DFBRL8R + ZHOU B proudly present
The Ninth Annual
LYP SINC SHOW
A Fundraiser for Bubbly Creek Performance Art Assembly
MON 01 APR | 6PM | $10
Host: Silky Jumbo | DJ: Sasha No Disco | Performances by: Sasha Hodges | Joseph Ravens | Mark Jeffery | Beverly Fresh + The Crooner | Alexander Grelle | Darling Shear | Po’Chop | Angeliki Tsoli + Li-Ming Hu
Lyp Sinc Show is an unforgettable experience. Every year on April Fools’ Day, performers are invited to riff on the idea of lip synchronization for a badass benefit to raise funds for Bubbly Creek Performance Art Assembly – our spring micro-festival curated this year by Fulbright Scholar from Greece and DFBRL8R Curatorial Assistant, Angeliki Tsoli. Taking place in June, Bubbly Creek will feature over a dozen artists who will present performances in gallery and in situ, video works, and visual art. Funds raised will go toward artist materials, artist fees, and room and board for visiting artists.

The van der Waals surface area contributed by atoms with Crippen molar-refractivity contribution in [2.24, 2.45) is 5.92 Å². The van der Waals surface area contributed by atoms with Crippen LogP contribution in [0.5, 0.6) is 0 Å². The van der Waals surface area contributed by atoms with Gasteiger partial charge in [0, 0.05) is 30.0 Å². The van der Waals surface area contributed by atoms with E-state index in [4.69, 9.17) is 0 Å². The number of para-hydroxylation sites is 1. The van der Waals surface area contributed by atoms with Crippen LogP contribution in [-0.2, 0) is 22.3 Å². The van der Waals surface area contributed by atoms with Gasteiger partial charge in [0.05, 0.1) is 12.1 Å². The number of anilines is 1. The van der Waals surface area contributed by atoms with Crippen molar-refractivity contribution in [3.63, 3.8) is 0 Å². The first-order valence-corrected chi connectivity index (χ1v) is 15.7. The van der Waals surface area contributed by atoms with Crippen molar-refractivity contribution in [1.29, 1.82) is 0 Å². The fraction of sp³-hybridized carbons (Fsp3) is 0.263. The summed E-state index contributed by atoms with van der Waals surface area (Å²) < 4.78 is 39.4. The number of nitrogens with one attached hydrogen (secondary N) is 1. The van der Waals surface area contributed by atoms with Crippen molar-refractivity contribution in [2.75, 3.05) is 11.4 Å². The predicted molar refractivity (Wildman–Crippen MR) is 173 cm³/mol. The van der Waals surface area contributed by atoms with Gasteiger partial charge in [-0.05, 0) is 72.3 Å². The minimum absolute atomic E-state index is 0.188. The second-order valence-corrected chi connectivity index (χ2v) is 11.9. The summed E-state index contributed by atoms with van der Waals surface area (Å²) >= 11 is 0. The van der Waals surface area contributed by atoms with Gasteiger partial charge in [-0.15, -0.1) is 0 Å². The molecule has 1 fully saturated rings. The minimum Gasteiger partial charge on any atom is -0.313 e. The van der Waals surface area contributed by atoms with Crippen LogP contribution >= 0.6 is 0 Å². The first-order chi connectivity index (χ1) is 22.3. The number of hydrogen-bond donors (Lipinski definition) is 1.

“Bubbly Creek” is a branch of the Chicago River that forms the western border of Bridgeport. It has this nickname because gases bubble out of the riverbed from decomposing animal waste dumped into the river long ago by the Union Stockyards. Brought to notoriety by Upton Sinclair in his exposé on the American meat packing industry, The Jungle, the contaminated river is a revolting reminder of the harshness of industrial capitalism, exploitation of [often immigrant] labor, and disproportionate concentrations of wealth in America. It still bubbles to this day. Carl Sandburg’s poem, “Chicago” refers to our metropolis as the “City of the Broad Shoulders,” referencing physical strength and fortitude. Appreciation for labor is exemplified by practitioners of performance art who, working in an ephemeral and non-commodifiable medium, tend to value, by choice or circumstance, process [labor] over product [wage] – thereby challenging value driven art production and capitalist systems. Rooted in and inspired by locality, Bubbly Creek Performance Art Assembly celebrates the Bridgeport neighborhood and is an homage to Chicago’s rich labor history and how it relates to and influences the local art community.